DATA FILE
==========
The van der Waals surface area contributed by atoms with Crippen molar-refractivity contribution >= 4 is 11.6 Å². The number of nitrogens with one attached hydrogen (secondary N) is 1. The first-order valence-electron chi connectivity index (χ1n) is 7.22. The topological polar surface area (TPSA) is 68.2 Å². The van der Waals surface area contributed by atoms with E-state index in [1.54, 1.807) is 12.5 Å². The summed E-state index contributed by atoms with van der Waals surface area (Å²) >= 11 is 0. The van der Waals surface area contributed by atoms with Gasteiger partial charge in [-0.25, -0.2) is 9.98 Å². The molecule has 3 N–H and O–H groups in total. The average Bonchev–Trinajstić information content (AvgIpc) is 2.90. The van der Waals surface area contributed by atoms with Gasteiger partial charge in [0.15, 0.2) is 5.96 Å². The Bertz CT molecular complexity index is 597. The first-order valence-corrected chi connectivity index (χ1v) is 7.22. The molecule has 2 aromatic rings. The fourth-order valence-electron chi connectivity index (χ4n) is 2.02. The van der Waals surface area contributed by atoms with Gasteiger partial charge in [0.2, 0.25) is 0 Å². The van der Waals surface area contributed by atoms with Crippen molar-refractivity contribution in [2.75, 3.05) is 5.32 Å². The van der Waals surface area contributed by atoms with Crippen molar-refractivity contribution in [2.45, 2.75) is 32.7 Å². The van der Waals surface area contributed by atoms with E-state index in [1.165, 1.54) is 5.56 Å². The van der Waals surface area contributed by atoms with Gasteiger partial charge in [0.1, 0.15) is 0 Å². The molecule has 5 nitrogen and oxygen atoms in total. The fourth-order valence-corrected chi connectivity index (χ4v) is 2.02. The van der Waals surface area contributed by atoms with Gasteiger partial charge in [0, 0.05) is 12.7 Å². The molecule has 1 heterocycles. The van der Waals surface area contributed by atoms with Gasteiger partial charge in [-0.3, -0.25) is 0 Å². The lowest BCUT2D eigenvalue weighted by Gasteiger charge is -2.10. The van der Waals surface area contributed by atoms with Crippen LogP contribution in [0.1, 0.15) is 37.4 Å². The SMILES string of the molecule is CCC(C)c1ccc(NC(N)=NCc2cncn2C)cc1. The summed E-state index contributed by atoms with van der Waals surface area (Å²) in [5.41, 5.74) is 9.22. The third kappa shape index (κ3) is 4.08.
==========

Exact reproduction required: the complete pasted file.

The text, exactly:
The van der Waals surface area contributed by atoms with Crippen molar-refractivity contribution >= 4 is 11.6 Å². The number of nitrogens with one attached hydrogen (secondary N) is 1. The first-order valence-electron chi connectivity index (χ1n) is 7.22. The topological polar surface area (TPSA) is 68.2 Å². The van der Waals surface area contributed by atoms with E-state index in [1.54, 1.807) is 12.5 Å². The summed E-state index contributed by atoms with van der Waals surface area (Å²) >= 11 is 0. The van der Waals surface area contributed by atoms with Gasteiger partial charge in [-0.25, -0.2) is 9.98 Å². The molecule has 3 N–H and O–H groups in total. The average Bonchev–Trinajstić information content (AvgIpc) is 2.90. The van der Waals surface area contributed by atoms with Gasteiger partial charge in [0.15, 0.2) is 5.96 Å². The Bertz CT molecular complexity index is 597. The first-order valence-corrected chi connectivity index (χ1v) is 7.22. The molecule has 2 aromatic rings. The fourth-order valence-electron chi connectivity index (χ4n) is 2.02. The van der Waals surface area contributed by atoms with Gasteiger partial charge in [0.2, 0.25) is 0 Å². The van der Waals surface area contributed by atoms with Crippen molar-refractivity contribution in [2.75, 3.05) is 5.32 Å². The van der Waals surface area contributed by atoms with Crippen molar-refractivity contribution in [2.45, 2.75) is 32.7 Å². The van der Waals surface area contributed by atoms with E-state index in [1.165, 1.54) is 5.56 Å². The van der Waals surface area contributed by atoms with Gasteiger partial charge in [0.1, 0.15) is 0 Å². The molecule has 5 nitrogen and oxygen atoms in total. The fourth-order valence-corrected chi connectivity index (χ4v) is 2.02. The van der Waals surface area contributed by atoms with Gasteiger partial charge in [0, 0.05) is 12.7 Å². The molecule has 1 heterocycles. The van der Waals surface area contributed by atoms with Gasteiger partial charge in [-0.3, -0.25) is 0 Å². The lowest BCUT2D eigenvalue weighted by Gasteiger charge is -2.10. The van der Waals surface area contributed by atoms with Crippen LogP contribution in [0.1, 0.15) is 37.4 Å². The SMILES string of the molecule is CCC(C)c1ccc(NC(N)=NCc2cncn2C)cc1. The summed E-state index contributed by atoms with van der Waals surface area (Å²) in [5.41, 5.74) is 9.22. The third kappa shape index (κ3) is 4.08.